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    Ironically, in his final, redemptive act of battling the Golden Wheel Monk to protect innocent people, Kau Cheen Yan had to rediscover his violent side.

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    Senior Member qiaofeng's Avatar
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    i think the main reason y yi deng didnt teach qiu qian ren yi yang zi was cus he didnt need it. he already has tie zhang gong, which was very formidable, hes more than capable of protecting himself+yideng wasnt that much more powerful than him, they're around the same level, yideng is just a little stronger thats all. whether or not yideng teaches him yi yang zi, he can still kill since not many can match him. like yideng said, chaining him up wont do much good if his mind still has the intention to kill

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    Quote Originally Posted by qiaofeng
    i think the main reason y yi deng didnt teach qiu qian ren yi yang zi was cus he didnt need it. he already has tie zhang gong, which was very formidable, hes more than capable of protecting himself+yideng wasnt that much more powerful than him, they're around the same level, yideng is just a little stronger thats all. whether or not yideng teaches him yi yang zi, he can still kill since not many can match him. like yideng said, chaining him up wont do much good if his mind still has the intention to kill
    SM was trying to help QQR (KCY) change his nature, to repent. Teaching him more kung fu is to counterproductively tempt his violent nature.

    That is why I drew the child molester analogy.

    Ironically, in his final, redemptive act of battling the Golden Wheel Monk to protect innocent people, Kau Cheen Yan had to rediscover his violent side.
    In the end of LOCH, the whole theme of the sequence of interaction involving GJ, H7G, KCY, SM, Ying Gu, Lowantung (KCY challenged those who can say they have done nothing morally wrong to be the first to attack him, H7G stepped up and declared that he has killed 200+ people without regret because they all deserved it, this led GJ to understand a lesson) was that kung fu, power, and by extension violence is not necessarily bad, it is what one uses it for that is the key (similar to Spiderman's "With great power comes great responsibility" line. KCY's problem was not only his propensity to be violent, but rather his inability to control the urge to do harm unto others, often innocent people. Fighting GWM was for a good cause, thus it was not against his goal of repenting.
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    Senior Member kyss of the sword's Avatar
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    [{quote}=thai guy}Why didn't YD teach Kau Cheen Yan his Yiyang's finger? Otherwise, with Kau Cheen Yan's internal energy, he should be able to help XLN.]

    even with his inner energy ,he might not be able to learn it then. iron palms uses a different inner energy and it's the inner energy and usage that matters when curing XLN. he can't master the inner energy that fast, espesically when his mind is so confused. it might harm him instead. if it was possible he could have taught the yiyang finger to yang guo. he could still use it with one hand.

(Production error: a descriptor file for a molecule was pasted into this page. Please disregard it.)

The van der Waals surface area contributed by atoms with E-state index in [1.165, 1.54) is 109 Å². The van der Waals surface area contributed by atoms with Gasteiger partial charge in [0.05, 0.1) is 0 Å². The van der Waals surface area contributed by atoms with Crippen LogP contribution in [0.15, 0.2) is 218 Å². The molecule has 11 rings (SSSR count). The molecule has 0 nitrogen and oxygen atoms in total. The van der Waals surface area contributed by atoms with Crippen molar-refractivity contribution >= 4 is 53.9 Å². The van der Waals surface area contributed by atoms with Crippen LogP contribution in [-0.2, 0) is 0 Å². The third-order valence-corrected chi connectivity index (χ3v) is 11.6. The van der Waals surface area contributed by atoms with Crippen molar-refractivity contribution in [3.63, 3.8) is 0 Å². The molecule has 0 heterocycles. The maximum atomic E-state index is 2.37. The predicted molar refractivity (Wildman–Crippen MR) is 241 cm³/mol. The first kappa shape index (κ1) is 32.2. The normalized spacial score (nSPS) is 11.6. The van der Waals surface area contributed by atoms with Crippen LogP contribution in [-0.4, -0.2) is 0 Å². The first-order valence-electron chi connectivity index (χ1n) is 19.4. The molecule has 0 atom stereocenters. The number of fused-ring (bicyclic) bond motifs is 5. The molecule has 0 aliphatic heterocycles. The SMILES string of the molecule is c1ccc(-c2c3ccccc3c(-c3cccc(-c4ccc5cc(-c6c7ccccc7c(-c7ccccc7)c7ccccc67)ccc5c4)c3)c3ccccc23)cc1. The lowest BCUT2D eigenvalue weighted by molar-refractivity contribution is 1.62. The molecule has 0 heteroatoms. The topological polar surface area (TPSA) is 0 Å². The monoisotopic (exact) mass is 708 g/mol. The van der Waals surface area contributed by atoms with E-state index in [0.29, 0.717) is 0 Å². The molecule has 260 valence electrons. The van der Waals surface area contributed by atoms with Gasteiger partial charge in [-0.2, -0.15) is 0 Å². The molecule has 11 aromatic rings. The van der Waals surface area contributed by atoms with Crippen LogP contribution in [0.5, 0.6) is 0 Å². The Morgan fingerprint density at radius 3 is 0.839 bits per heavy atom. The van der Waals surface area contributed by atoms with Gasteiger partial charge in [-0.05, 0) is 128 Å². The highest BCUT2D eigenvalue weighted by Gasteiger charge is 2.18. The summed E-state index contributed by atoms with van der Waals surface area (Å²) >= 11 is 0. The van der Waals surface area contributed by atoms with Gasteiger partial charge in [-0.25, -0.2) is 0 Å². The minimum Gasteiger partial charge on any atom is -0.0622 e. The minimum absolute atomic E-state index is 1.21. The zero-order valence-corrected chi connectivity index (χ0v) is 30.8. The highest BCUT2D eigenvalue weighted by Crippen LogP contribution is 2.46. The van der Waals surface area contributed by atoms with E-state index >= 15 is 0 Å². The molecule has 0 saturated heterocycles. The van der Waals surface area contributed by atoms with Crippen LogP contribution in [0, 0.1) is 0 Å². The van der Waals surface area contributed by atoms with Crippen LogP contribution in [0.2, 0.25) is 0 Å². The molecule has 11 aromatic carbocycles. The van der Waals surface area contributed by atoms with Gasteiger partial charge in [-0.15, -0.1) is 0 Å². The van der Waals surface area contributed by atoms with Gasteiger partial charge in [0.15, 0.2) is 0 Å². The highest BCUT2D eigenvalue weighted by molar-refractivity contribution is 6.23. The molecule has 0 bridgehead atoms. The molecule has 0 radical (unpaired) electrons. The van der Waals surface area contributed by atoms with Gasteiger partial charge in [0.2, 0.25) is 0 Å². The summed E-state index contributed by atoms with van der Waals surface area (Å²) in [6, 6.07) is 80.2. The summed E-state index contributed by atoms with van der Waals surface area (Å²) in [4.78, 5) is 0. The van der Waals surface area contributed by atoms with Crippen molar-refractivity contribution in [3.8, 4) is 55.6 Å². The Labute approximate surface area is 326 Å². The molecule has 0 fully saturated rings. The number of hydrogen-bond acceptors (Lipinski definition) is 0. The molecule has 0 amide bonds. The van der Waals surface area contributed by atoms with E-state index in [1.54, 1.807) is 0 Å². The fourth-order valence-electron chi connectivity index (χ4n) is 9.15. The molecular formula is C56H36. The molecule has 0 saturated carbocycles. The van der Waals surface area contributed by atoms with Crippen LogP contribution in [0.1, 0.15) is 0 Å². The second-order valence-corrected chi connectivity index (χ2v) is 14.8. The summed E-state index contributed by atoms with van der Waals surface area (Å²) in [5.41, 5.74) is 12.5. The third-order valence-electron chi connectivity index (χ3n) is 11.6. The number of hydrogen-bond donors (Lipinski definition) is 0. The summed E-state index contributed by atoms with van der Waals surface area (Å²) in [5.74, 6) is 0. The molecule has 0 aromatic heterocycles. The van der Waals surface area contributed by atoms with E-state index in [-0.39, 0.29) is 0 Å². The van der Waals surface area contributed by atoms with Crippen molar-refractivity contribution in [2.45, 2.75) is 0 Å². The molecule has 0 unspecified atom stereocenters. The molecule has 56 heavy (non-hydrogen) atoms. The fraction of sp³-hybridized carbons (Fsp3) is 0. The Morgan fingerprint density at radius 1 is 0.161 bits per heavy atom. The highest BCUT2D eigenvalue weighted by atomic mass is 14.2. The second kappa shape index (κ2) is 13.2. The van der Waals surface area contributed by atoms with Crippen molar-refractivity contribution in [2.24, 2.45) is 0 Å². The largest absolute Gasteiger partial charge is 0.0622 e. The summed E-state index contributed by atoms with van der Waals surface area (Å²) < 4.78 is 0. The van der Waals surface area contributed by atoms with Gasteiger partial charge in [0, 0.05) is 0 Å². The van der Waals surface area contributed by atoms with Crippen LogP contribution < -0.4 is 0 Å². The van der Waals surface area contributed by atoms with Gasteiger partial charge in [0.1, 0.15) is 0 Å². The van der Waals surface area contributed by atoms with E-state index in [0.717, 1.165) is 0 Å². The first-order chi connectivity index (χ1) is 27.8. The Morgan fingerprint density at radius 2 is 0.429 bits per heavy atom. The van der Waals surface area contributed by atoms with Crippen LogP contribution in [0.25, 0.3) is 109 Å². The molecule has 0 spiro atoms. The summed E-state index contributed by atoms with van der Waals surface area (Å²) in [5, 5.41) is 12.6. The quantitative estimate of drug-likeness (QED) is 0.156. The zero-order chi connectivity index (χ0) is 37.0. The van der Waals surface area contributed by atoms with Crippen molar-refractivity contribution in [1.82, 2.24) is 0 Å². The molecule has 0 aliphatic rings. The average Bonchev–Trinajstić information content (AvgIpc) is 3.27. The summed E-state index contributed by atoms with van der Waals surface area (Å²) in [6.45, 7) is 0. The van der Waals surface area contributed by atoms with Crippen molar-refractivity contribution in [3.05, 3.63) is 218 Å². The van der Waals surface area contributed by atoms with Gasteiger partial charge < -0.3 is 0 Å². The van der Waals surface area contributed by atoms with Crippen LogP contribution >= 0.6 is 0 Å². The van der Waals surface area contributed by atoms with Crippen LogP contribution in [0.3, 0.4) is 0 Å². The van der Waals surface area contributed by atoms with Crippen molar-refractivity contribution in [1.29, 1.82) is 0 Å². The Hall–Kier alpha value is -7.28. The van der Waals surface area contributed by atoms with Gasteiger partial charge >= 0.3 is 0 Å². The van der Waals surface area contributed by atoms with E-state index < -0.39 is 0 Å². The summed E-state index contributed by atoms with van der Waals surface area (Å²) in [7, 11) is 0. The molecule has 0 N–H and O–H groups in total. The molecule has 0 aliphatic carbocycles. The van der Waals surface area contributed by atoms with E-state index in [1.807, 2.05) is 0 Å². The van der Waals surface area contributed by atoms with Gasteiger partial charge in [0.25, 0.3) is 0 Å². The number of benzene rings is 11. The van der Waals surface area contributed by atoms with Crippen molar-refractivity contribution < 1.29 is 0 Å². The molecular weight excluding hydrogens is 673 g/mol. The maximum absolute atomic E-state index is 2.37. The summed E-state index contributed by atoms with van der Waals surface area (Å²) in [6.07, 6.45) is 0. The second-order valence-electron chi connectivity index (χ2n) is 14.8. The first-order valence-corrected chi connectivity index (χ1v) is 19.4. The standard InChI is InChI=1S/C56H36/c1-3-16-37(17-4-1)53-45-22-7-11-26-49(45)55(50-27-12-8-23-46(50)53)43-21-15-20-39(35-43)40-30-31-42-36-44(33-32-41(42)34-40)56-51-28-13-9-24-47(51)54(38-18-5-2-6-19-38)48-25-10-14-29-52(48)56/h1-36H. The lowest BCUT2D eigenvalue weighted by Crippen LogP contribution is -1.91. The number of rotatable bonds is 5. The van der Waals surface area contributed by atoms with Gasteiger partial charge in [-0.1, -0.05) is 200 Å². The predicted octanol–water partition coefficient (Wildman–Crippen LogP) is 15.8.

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    Moderator Ken Cheng's Avatar
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    I was never under the impression during LOCH that Kau Cheen Yan was *more* inclined to violent behavior than the other Greats, at least not West Poison Au Yeung Fung and East Heretic Wong Yerk See. I wonder of those two would have suffered similar problems had they attempted to suppress their violent tendencies.

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    Moderator Ken Cheng's Avatar
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    In human behavior, there is a wide range of addictions: alcohol, drugs, tobacco, food, sex, gambling, etc. Even those of us who are not addicted to such things can sort of understand the feeling.

    Apart from Kau Cheen Yan/Chi Yan, however, I've never heard to being addicted to *violence and killing*, to the point where one becomes physically and emotionally ill if one doesn't get to kill. Is this even a believable addiction?

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    What about serial killers?

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    Moderator Ken Cheng's Avatar
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    Quote Originally Posted by CFT View Post
    What about serial killers?
    Serial killers have a compulsion to kill, but when they are not allowed to, they don't suffer any physical or emotional pain as a result.

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    Senior Member PJ's Avatar
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    I think it's a desire problem. When you have a strong desire to do something, no matter what it is, if you're not allowed to do it, you will have a hard time. You have to learn to control it, which is what QQR had trouble with.
    TC to Ken: "You need to watch the ending of ROCH 83."

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    Senior Member PJ's Avatar
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    Quote Originally Posted by CC View Post
    I always found it funny that after 20 years of being a monk he never got rid of the urge. If he was willing to become a monk and stop killing that was already the biggest step.
    Not strange at all. He experienced a quick impulse to "become good". With that, saying "I want to become good" was easy. It's much harder to actually do the things required to turn his life around.
    TC to Ken: "You need to watch the ending of ROCH 83."

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    Moderator Ken Cheng's Avatar
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    Quote Originally Posted by PJ View Post
    I think it's a desire problem. When you have a strong desire to do something, no matter what it is, if you're not allowed to do it, you will have a hard time. You have to learn to control it, which is what QQR had trouble with.
    I think he had it worse than most people; there are plenty of things I'd *love* to do, but can't. I haven't suffered painful convulsions as a result, however.

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    Senior Member PJ's Avatar
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    Quote Originally Posted by Ken Cheng View Post
    I think he had it worse than most people; there are plenty of things I'd *love* to do, but can't. I haven't suffered painful convulsions as a result, however.
    He obviously had it worse than most ppl. But it's a problem everyone can relate to on some level.
    TC to Ken: "You need to watch the ending of ROCH 83."